“Snap Audience Network”- Meet The All New Version of Snapchat!
"The plan is for Snap to sell ads that will appear inside other companies' apps, a move that will help Snap advertisers reach a larger group of people than just those who use Snapchat," the report noted.
Joining the league of other tech giants and their big fancy annual conferences like Facebook’s “F8”, Google’s “I/O” and Apple’s “WWDC”, photo-messaging app Snapchat hosted its first “Partner Summit” in California.
The motive of the event was to unveil new products – some for users, some for developers – and encourage potential partners to build features or products that work with the Snapchat app, Recode reported on Thursday.
During the event, the platform announced new Facebook app-inspired “Stories” option, in-house built multi-players games and more Augmented Reality (AR) filters which are not just restricted to faces.
Snapchat, in a statement, said: “‘Stories’ feature allows people to share videos, photos shot from Snapchat’s in-app camera on dating app Tinder and social networking app Houseparty as ‘Story'”.
A new filter called “Landmarks” also made its place on Snapchat, bringing AR filters for iconic landmarks from around the world, like the Eiffel Tower, the report said.
These apart, in partnership with media companies like Dakota Pictures, NBC and Insurrection Media, Snapchat announced eight new shows including a comedy show, a zombie apocalypse show and a docu-series about race in America, the report said.
Snapchat also floored its new ad network, called the “Snap Audience Network” .
“The plan is for Snap to sell ads that will appear inside other companies’ apps, a move that will help Snap advertisers reach a larger group of people than just those who use Snapchat,” the report noted. (IANS)
If you think watching pornographic material in the “incognito” mode will not let anyone know, you are mistaken. Google, Facebook and even Oracle cloud are secretly tracking the porn you watch even when you switch on the “incognito” mode on your laptop or smartphone.
A new joint study from Microsoft, Carnegie Mellon University and University of Pennsylvania that investigated 22,484 sex websites using a tool called “webXray” revealed that 93 per cent of pages track and leak users’ data to third-party organisations.
“Tracking on these sites is highly concentrated by a handful of major companies,” said the researchers who identified 230 different companies and services tracking users in their sample.
Of non-pornography-specific services, Google tracks 74 per cent of sites, Oracle 24 per cent and Facebook 10 per cent.
Porn-specific trackers in the top 10 are exoClick (40 per cent), JuicyAds (11 per cent), and EroAdvertising (9 per cent).
“The majority of non-pornography companies in the top 10 are based in the US, while the majority of pornography-specific companies are based in Europe,” said the study.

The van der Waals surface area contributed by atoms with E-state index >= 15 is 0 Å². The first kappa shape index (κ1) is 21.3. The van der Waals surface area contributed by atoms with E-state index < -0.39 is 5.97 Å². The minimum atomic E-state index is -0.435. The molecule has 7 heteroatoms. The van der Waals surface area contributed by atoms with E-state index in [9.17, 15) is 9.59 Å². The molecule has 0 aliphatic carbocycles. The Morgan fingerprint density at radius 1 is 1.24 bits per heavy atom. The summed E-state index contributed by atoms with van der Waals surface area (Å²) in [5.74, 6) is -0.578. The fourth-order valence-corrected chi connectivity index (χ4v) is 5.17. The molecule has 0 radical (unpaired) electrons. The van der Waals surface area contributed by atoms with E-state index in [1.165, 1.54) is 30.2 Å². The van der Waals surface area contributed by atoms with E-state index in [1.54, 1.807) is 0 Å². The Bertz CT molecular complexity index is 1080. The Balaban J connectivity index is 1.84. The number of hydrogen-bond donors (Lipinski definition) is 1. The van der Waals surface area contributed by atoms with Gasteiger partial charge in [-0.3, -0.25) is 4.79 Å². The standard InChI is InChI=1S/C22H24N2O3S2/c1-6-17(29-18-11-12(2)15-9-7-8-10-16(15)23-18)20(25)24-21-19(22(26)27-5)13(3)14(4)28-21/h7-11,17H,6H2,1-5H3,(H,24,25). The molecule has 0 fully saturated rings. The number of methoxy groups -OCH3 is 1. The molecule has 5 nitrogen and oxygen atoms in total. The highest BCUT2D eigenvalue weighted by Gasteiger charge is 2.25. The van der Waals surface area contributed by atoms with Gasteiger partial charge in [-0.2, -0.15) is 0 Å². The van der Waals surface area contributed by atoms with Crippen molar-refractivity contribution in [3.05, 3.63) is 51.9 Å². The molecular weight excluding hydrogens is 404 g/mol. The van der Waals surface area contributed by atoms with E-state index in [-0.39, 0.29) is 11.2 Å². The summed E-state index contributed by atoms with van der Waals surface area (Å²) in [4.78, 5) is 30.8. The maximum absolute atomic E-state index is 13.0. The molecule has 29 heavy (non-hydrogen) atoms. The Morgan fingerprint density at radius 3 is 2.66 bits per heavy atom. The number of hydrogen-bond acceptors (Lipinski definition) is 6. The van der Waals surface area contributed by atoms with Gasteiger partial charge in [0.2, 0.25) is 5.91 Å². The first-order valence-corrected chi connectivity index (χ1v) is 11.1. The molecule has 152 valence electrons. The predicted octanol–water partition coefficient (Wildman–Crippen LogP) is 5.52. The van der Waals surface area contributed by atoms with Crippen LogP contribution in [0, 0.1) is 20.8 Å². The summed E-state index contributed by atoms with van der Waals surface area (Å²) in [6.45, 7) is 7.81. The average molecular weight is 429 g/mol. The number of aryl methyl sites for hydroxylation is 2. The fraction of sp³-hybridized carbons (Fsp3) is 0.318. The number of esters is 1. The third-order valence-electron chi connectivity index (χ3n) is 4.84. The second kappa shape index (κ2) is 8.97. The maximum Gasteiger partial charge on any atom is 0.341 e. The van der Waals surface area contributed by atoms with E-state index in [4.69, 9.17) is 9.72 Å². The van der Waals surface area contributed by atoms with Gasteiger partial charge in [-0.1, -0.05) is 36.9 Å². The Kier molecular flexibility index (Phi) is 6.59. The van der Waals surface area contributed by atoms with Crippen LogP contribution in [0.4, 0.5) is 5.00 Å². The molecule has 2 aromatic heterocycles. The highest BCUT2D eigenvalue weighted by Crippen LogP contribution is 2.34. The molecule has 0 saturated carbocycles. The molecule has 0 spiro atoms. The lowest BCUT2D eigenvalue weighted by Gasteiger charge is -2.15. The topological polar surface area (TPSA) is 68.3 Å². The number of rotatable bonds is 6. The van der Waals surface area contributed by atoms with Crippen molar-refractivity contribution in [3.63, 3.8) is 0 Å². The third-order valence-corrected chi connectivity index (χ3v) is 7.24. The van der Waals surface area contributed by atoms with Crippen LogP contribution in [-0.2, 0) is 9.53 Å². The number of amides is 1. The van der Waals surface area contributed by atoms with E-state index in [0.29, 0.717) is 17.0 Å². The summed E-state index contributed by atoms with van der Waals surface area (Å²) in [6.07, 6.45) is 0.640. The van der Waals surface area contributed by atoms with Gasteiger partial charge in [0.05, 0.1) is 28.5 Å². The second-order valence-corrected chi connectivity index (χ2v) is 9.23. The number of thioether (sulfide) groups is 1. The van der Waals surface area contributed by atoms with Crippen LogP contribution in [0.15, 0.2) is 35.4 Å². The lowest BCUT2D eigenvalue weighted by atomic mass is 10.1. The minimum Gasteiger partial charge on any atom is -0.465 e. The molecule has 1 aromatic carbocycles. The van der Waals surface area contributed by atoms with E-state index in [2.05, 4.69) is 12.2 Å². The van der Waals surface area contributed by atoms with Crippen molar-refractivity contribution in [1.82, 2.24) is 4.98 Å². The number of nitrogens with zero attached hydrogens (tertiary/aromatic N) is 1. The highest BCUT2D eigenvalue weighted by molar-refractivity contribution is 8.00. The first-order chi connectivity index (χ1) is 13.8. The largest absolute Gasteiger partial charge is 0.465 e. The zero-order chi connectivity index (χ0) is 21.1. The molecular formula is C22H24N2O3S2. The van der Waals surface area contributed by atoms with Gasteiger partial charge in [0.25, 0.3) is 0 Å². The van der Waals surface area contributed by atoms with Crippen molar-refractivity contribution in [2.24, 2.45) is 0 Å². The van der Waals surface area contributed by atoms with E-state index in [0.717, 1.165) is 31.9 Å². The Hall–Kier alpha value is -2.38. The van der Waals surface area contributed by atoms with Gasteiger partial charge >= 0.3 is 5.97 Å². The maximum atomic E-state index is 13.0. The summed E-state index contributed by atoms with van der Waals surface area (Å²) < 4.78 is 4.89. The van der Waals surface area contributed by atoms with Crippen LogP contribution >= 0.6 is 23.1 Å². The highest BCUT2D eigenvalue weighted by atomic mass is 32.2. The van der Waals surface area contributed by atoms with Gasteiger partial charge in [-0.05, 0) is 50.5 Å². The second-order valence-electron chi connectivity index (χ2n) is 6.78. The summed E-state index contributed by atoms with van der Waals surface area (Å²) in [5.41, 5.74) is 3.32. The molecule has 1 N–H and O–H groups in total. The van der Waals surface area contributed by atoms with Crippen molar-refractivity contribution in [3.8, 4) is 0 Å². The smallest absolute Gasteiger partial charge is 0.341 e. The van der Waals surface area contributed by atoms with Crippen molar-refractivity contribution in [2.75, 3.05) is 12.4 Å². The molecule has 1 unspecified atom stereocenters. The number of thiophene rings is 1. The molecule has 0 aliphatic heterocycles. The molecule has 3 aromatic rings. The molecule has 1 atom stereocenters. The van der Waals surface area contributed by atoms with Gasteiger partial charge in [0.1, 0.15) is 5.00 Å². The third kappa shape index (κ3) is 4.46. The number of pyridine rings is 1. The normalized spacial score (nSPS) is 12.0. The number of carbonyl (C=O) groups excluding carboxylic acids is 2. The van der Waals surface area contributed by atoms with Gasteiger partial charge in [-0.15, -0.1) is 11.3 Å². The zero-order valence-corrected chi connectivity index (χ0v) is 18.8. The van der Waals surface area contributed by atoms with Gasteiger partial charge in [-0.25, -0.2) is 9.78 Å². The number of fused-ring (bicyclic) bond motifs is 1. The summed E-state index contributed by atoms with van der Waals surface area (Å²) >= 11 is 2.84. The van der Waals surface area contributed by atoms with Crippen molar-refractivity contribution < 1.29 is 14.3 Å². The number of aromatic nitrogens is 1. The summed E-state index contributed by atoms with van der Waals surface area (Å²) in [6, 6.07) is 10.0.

The researchers – Elena Maris, Microsoft Research; Timothy Libert, Carnegie Mellon University; and Jennifer Henrichsen, University of Pennsylvania – said they successfully extracted privacy policies for 3,856 sites, 17 per cent of the total.
“The policies were written such that one might need a two-year college education to understand them. The content analysis indicated 44.97 per cent of them expose or suggest a specific gender/sexual identity or interest likely to be linked to the user,” said the study to be published in the journal New Media & Society.
The team created a hypothetical profile named “Jack” who decides to view porn on his laptop.
“What Jack does not know is that incognito mode only ensures his browsing history is not stored on his computer. The sites he visits, as well as any third-party trackers, may observe and record his online actions,” the researchers noted.
These third-parties may even infer Jack’s sexual interests from the URLs of the sites he accesses. They might also use what they have decided about these interests for marketing or building a consumer profile. They may even sell the data.
Jack has no idea these third-party data transfers are occurring as he browses videos.
“His assumption that porn websites will protect his information, along with the reassurance of the ‘incognito’ mode icon on his screen, provide Jack a fundamentally misleading sense of privacy as he consumes porn online,” wrote the researchers.
The above hypothetical scenario occurs frequently in reality and is indicative of the widespread data leakage and tracking that can occur on porn sites, they added.
In 2017, Pornhub, one of the largest porn websites, received 28.5 billion visits, with users performing 50,000 searches per second on the site.
Statistics vary as to the amount of overall porn activity on the internet, but a 2017 report indicated porn sites get more visitors each month than Netflix, Amazon, and Twitter combined, and that “30 per cent of all the data transferred across the Internet is porn”, with site YouPorn using six times more bandwidth than Hulu.
“While the findings of this study are far from encouraging, we do believe regulatory intervention may have positive outcomes,” said the researchers. (IANS)